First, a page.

Nursing board needs a checkup
A sad and startling picture is painted by this week's series of Portland Tribune articles detailing how Oregon investigates and deals with problems and complaints in nursing care.
The articles were researched over three months and written by Tribune reporter Peter Korn. They offer too many examples and too much evidence to conclude anything but this: The Oregon State Board of Nursing's process for investigating complaints and continuing to license nurses is broken.
While we believe that almost all nurses licensed in Oregon are doing their jobs well, a handful of nurses clearly are not. But often, they are allowed to continue caring for patients.
Some of these nurses engage in theft and abuse of medications intended for patients. Others neglect or mistreat patients, or fail to correctly administer medications. A few nurses steal patients' personal belongings.
Unfortunately, some nurses commit such violations over and over again. Yet they continue to work without having their licenses suspended while an investigation is conducted. In some cases, their licenses aren't even revoked after an investigation concludes that they are guilty of wrongful behavior.
The problem has grown so severe that officials from law enforcement and health agencies say the Oregon State Board of Nursing does not fully cooperate when it comes to assisting outside investigations into nursing complaints Ñ including criminal investigations. We can only deduce that the state Board of Nursing Ñ a state-mandated group of seven nurses and two citizens, all appointed by the governor Ñ favors the protection of nurses over the safety of Oregonians served by nurses.
The bias must change, and it requires the intervention of Gov. Ted Kulongoski. The governor should immediately enact changes in the oversight, accountability and practices of the nursing board. Such steps should include:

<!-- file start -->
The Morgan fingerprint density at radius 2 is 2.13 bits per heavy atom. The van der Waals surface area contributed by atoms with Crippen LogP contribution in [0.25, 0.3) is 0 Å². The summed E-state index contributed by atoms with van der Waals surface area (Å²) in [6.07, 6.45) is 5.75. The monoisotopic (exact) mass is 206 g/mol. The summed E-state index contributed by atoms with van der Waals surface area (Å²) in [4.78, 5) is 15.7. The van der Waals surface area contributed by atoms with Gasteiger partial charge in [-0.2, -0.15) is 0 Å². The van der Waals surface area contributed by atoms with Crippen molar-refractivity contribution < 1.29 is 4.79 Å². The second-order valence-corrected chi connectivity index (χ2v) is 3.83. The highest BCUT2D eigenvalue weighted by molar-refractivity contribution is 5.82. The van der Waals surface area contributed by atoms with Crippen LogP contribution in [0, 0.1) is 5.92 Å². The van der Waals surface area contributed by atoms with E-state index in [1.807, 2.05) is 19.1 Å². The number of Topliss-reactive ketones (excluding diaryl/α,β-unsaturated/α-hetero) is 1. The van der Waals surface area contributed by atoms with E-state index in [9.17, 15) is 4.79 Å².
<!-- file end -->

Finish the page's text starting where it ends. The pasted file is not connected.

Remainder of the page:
• Increasing the governor's supervision of the board. Without that oversight, the board, which is largely a peer group, is autonomous in regulating its own nurses. The governor's involvement should extend well beyond appointing the board to include helping to set priorities and requiring accountability.
• Utilization of third-party investigators, such as the state attorney general's office, to conduct investigations into nursing complaints. Indiana does this, and it works well. Once an investigation is completed, the nursing board would make its ruling.
• Immediate suspension of the licenses of nurses who are under investigation for the most serious allegations. Employers could be required to continue to pay the nurses while an investigation is completed within a required period of time.
• Routinely and formally consulting with other state, federal and local agencies to ensure that the nursing board is cooperating to protect patient safety and is fully investigating complaints against nurses.
• Requiring the board to make available an annual report to the governor and the public regarding the actions taken by the Board of Nursing to provide for the safest and best nursing care of Oregonians.
It is time for the governor to require Ñ and the Legislature to support Ñ changes in the makeup, operation and public accountability of the Oregon State Board of Nursing. By doing so, the state not only will serve the health and safety needs of its citizens, but also will aid the vast number of nurses who do their best to care for patients' needs.